Anthropology of Policy

Perspectives on Governance and Power

Author: Cris Shore,Susan Wright

Publisher: Routledge

ISBN: 1134827024

Category: Social Science

Page: 312

View: 3719

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Arguing that policy has become an increasingly central concept and instrument in the organisation of contemporary societies and that it now impinges on all areas of life so that it is virtually impossible to ignore or escape its influence, this book argues that the study of policy leads straight into issues at the heart of anthropology.

Expectations of Modernity

Myths and Meanings of Urban Life on the Zambian Copperbelt

Author: James Ferguson

Publisher: Univ of California Press

ISBN: 052092228X

Category: Social Science

Page: 343

View: 6008

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Once lauded as the wave of the African future, Zambia's economic boom in the 1960s and early 1970s was fueled by the export of copper and other primary materials. Since the mid-1970s, however, the urban economy has rapidly deteriorated, leaving workers scrambling to get by. Expectations of Modernity explores the social and cultural responses to this prolonged period of sharp economic decline. Focusing on the experiences of mineworkers in the Copperbelt region, James Ferguson traces the failure of standard narratives of urbanization and social change to make sense of the Copperbelt's recent history. He instead develops alternative analytic tools appropriate for an "ethnography of decline." Ferguson shows how the Zambian copper workers understand their own experience of social, cultural, and economic "advance" and "decline." Ferguson's ethnographic study transports us into their lives—the dynamics of their relations with family and friends, as well as copper companies and government agencies. Theoretically sophisticated and vividly written, Expectations of Modernity will appeal not only to those interested in Africa today, but to anyone contemplating the illusory successes of today's globalizing economy.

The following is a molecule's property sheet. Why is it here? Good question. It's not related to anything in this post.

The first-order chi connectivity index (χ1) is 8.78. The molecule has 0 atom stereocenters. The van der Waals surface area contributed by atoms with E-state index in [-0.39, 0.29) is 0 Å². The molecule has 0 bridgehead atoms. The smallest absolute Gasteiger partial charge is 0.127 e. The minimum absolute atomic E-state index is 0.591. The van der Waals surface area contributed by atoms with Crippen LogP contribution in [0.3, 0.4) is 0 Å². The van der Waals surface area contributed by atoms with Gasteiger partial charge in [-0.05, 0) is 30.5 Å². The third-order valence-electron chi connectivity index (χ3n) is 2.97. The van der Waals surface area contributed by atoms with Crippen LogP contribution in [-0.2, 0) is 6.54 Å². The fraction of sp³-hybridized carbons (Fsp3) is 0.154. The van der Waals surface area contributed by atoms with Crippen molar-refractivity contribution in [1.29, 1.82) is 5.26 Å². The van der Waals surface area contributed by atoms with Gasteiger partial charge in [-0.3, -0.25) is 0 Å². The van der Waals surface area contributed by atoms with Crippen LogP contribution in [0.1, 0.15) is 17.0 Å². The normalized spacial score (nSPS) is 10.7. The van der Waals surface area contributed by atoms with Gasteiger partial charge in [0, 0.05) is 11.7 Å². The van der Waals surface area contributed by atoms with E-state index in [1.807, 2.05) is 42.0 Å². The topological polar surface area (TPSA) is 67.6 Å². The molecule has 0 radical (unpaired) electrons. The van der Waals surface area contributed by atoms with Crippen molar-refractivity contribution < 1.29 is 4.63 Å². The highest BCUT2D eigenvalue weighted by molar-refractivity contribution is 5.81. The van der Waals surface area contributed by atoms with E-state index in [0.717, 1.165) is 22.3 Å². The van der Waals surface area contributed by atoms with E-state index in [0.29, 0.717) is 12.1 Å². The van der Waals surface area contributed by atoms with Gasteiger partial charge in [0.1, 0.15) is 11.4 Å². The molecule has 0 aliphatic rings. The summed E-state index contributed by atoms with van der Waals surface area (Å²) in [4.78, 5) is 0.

An Anthropology of Biomedicine

Author: Margaret Lock,Vinh-Kim Nguyen

Publisher: John Wiley & Sons

ISBN: 1119069130

Category: Medical

Page: 560

View: 1194

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"Edition History: Margaret Lock and Vinh-Kim Nguyen (1e, 2010) published by Blackwell Ltd."--T.p. verso.

Anthropology and Politics

Visions, Traditions, and Trends

Author: Joan Vincent

Publisher: University of Arizona Press

ISBN: 9780816515103

Category: Social Science

Page: 570

View: 3608

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In considering how anthropologists have chosen to look at and write about politics, Joan Vincent contends that the anthropological study of politics is itself a historical process. Intended not only as a representation but also as a reinterpretation, her study arises from questioning accepted views and unexamined assumptions. This wide-ranging, cross-disciplinary work is a critical review of the anthropological study of politics in the English-speaking world from 1879 to the present, a counterpoint of text and context that describes for each of three eras both what anthropologists have said about politics and the national and international events that have shaped their interests and concerns. It is also an account of how intellectual, social, and political conditions influenced the discipline by conditioning both anthropological inquiry and the avenues of research supported by universities and governments. Finally, it is a study of the politics of anthropology itself, examining the survival of theses or schools of thought and the influence of certain individuals and departments.